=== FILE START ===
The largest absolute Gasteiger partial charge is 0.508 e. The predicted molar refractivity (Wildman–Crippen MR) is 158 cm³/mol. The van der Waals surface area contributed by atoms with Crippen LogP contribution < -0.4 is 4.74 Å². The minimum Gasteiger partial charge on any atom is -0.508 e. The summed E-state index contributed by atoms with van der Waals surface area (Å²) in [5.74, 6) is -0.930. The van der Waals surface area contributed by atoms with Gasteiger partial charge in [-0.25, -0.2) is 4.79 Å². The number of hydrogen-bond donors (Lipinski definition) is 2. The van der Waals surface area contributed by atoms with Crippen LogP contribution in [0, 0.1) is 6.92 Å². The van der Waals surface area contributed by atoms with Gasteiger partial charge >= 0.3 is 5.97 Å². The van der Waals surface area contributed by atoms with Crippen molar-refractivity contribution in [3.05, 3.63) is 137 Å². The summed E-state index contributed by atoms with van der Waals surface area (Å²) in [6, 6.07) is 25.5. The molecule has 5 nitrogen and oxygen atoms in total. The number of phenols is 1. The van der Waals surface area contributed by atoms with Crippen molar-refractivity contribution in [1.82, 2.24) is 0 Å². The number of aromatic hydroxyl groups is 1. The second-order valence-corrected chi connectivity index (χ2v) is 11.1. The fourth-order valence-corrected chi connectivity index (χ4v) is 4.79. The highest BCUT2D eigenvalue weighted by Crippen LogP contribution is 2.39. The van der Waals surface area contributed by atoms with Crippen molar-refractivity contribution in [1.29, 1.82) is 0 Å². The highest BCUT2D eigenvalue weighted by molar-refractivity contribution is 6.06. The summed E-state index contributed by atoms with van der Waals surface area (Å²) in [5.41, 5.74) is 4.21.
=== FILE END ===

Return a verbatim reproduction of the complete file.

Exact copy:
The largest absolute Gasteiger partial charge is 0.508 e. The predicted molar refractivity (Wildman–Crippen MR) is 158 cm³/mol. The van der Waals surface area contributed by atoms with Crippen LogP contribution < -0.4 is 4.74 Å². The minimum Gasteiger partial charge on any atom is -0.508 e. The summed E-state index contributed by atoms with van der Waals surface area (Å²) in [5.74, 6) is -0.930. The van der Waals surface area contributed by atoms with Gasteiger partial charge in [-0.25, -0.2) is 4.79 Å². The number of hydrogen-bond donors (Lipinski definition) is 2. The van der Waals surface area contributed by atoms with Crippen LogP contribution in [0, 0.1) is 6.92 Å². The van der Waals surface area contributed by atoms with Gasteiger partial charge >= 0.3 is 5.97 Å². The van der Waals surface area contributed by atoms with Crippen molar-refractivity contribution in [3.05, 3.63) is 137 Å². The summed E-state index contributed by atoms with van der Waals surface area (Å²) in [6, 6.07) is 25.5. The molecule has 5 nitrogen and oxygen atoms in total. The number of phenols is 1. The van der Waals surface area contributed by atoms with Crippen molar-refractivity contribution in [1.82, 2.24) is 0 Å². The number of aromatic hydroxyl groups is 1. The second-order valence-corrected chi connectivity index (χ2v) is 11.1. The fourth-order valence-corrected chi connectivity index (χ4v) is 4.79. The highest BCUT2D eigenvalue weighted by Crippen LogP contribution is 2.39. The van der Waals surface area contributed by atoms with Crippen molar-refractivity contribution in [1.29, 1.82) is 0 Å². The highest BCUT2D eigenvalue weighted by molar-refractivity contribution is 6.06. The summed E-state index contributed by atoms with van der Waals surface area (Å²) in [5.41, 5.74) is 4.21.